WHAT’S HOT IN HR
By: Amy Matthews, SPHR
It’s 1938. Franklin Delano Roosevelt is President. America is unionizing, it’s “depressed,” and there’s a New Deal on the table.
Immersed within this monumental piece of legislation was the Fair Labor Standards Act (FLSA). The FLSA introduced some important wage and hour concepts that had not existed before; all of which are still in place today.
The FLSA established the first minimum wage (25 cents per hour) and outlawed child labor. It also established maximum work hours (initially 44 hours per week, later reduced to 40). Additionally, the FLSA outlined the requirements for overtime compensation – which is the beginning of the concept of exempt and non-exempt, and what this article is about.
One of the most misunderstood rules, the FLSA can get employers into the most trouble.
The FLSA predicates whether, by virtue of pay AND job duties, a person is entitled to receive overtime compensation. It sounds simple enough—and it is—when you know the rules. (Disclaimer: not all jobs are governed by the FLSA; some are excluded for a variety of reasons. If jobs are covered under another federal labor law, FLSA does not apply. For example, railroad workers and truck drivers are covered under the Railway Act and the Motor Carriers Act, respectively, ana are not subject to the FLSA.)
Here are the basics:
The FLSA requires that employees be paid at least the minimum wage for all hours worked, and one- and one-half times their regular rate of pay for any hours over 40 in a week. Note: Nevada law also requires employers to pay an overtime rate of one- and one-half times the employee’s regular rate of pay if the employee works more than 8 hours in a workday, and the employee’s regular pay rate is less than one- and one-half times Nevada’s minimum wage.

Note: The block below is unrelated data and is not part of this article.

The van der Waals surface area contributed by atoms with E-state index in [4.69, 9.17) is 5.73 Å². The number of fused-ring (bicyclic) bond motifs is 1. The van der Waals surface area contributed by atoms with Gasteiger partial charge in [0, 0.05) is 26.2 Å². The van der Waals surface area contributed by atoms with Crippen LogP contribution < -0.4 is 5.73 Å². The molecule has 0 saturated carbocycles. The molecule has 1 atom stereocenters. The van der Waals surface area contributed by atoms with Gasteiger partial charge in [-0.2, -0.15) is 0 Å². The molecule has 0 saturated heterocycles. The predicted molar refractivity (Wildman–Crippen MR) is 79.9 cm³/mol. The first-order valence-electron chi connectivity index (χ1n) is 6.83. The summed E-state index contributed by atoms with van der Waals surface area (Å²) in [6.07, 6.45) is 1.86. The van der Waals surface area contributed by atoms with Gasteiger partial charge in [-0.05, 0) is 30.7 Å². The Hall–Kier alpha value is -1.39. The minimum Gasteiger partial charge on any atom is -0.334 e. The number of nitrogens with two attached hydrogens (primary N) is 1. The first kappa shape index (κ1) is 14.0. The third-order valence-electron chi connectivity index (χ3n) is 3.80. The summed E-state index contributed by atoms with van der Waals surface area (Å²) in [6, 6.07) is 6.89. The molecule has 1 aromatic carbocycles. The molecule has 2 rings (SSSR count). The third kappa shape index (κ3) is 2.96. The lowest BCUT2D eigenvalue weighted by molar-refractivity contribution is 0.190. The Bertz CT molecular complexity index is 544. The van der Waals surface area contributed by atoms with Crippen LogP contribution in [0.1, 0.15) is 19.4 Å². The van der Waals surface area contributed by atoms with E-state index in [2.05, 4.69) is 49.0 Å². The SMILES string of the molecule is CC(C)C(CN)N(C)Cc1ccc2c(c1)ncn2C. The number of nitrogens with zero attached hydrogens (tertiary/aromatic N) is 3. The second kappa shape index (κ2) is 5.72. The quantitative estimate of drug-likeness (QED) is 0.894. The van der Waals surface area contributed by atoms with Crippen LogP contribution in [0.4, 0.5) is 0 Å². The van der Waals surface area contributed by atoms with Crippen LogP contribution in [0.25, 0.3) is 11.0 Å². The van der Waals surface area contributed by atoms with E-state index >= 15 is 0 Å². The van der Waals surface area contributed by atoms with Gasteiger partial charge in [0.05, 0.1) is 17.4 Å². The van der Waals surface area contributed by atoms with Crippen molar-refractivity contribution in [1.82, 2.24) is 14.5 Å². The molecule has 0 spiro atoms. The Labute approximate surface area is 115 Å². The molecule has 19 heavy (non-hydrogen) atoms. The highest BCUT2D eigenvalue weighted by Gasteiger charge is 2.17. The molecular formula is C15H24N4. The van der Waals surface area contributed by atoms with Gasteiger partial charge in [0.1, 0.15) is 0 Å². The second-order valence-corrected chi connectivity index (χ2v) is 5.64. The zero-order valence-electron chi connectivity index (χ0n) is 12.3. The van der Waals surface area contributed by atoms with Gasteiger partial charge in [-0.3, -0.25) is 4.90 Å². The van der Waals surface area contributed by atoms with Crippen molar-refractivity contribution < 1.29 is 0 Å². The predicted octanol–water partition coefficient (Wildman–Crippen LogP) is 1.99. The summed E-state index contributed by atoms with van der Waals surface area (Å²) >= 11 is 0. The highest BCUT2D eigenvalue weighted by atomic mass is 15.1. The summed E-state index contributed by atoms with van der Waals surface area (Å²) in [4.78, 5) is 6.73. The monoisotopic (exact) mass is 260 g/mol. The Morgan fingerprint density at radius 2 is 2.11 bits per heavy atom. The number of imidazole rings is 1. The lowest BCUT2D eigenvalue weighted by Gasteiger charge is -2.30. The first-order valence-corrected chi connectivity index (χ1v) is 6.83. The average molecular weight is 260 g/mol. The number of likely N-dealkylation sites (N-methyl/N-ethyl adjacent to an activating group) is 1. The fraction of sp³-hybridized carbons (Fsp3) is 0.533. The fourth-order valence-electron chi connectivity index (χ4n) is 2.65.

Jobs that are governed by the FLSA are referred to as exempt or non-exempt. Non-exempt employees are entitled to overtime. Exempt workers are not (think, exempt from the requirement to pay overtime). To be considered exempt, the employee must meet three tests:
- Minimum salary threshold (currently $455 per week, but a proposed rule would raise this to $679 per week).
- Employees must be paid on a salary basis. This means the employee must receive a guaranteed minimum wage each week in which any work is performed)
- The kind of work performed must meet the guidelines set forth by the duties test. These duties fall under specific categories and have nothing to do with the job title. The classifications are:
- Outside Sales
- Computer Employee
- Highly Compensated Employee
As a rule, any manual labor employee (aka “blue collar” work) is non-exempt. Therefore, overtime compensation must be paid.
With updates on the horizon, this is a good time for employers to review their employee classifications—looking at the work being performed, the wage being paid, etc. Failure to correctly classify an employee can be costly. Having a non-exempt employee incorrectly classified as exempt can mean a lot of back pay (unpaid overtime, payroll tax adjustments, etc.) and a big fine.
We have many options to assist Nevada employers with being compliant with FLSA rules. We provide an FLSA exemption checklist on our Member Portal to help determine correct classifications for your employees. Please reach out to NAE for assistance with this important area of wage and hour compliance.
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